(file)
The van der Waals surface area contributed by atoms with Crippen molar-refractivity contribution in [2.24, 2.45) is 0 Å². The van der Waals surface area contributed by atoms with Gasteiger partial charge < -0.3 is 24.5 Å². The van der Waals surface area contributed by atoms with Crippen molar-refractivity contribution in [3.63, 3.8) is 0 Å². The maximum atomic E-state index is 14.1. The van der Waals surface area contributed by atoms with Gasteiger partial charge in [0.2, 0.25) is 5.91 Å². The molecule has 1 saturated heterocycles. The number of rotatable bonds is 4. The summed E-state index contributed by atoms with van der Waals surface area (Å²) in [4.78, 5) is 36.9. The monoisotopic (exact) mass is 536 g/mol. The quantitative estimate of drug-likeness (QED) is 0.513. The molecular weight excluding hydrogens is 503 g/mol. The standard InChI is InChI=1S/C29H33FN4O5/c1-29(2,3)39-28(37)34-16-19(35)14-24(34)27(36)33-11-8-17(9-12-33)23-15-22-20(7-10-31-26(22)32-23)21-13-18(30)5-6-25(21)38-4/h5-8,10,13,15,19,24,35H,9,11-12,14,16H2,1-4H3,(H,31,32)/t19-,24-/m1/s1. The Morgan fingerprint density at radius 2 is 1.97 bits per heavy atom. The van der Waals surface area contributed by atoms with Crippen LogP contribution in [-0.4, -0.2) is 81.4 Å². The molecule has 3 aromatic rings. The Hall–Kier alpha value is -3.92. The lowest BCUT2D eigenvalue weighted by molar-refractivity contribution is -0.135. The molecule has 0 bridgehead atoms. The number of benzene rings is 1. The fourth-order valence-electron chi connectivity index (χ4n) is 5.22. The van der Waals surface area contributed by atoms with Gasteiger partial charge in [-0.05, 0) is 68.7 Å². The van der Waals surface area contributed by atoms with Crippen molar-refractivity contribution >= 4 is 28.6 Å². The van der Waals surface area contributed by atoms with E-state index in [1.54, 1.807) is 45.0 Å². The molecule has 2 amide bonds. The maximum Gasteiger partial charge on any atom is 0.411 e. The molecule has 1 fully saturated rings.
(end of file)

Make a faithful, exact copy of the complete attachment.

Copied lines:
The van der Waals surface area contributed by atoms with Crippen molar-refractivity contribution in [2.24, 2.45) is 0 Å². The van der Waals surface area contributed by atoms with Gasteiger partial charge < -0.3 is 24.5 Å². The van der Waals surface area contributed by atoms with Crippen molar-refractivity contribution in [3.63, 3.8) is 0 Å². The maximum atomic E-state index is 14.1. The van der Waals surface area contributed by atoms with Gasteiger partial charge in [0.2, 0.25) is 5.91 Å². The molecule has 1 saturated heterocycles. The number of rotatable bonds is 4. The summed E-state index contributed by atoms with van der Waals surface area (Å²) in [4.78, 5) is 36.9. The monoisotopic (exact) mass is 536 g/mol. The quantitative estimate of drug-likeness (QED) is 0.513. The molecular weight excluding hydrogens is 503 g/mol. The standard InChI is InChI=1S/C29H33FN4O5/c1-29(2,3)39-28(37)34-16-19(35)14-24(34)27(36)33-11-8-17(9-12-33)23-15-22-20(7-10-31-26(22)32-23)21-13-18(30)5-6-25(21)38-4/h5-8,10,13,15,19,24,35H,9,11-12,14,16H2,1-4H3,(H,31,32)/t19-,24-/m1/s1. The Morgan fingerprint density at radius 2 is 1.97 bits per heavy atom. The van der Waals surface area contributed by atoms with Crippen LogP contribution in [-0.4, -0.2) is 81.4 Å². The molecule has 3 aromatic rings. The Hall–Kier alpha value is -3.92. The lowest BCUT2D eigenvalue weighted by molar-refractivity contribution is -0.135. The molecule has 0 bridgehead atoms. The number of benzene rings is 1. The fourth-order valence-electron chi connectivity index (χ4n) is 5.22. The van der Waals surface area contributed by atoms with Gasteiger partial charge in [-0.05, 0) is 68.7 Å². The van der Waals surface area contributed by atoms with Crippen molar-refractivity contribution >= 4 is 28.6 Å². The van der Waals surface area contributed by atoms with E-state index in [1.54, 1.807) is 45.0 Å². The molecule has 2 amide bonds. The maximum Gasteiger partial charge on any atom is 0.411 e. The molecule has 1 fully saturated rings.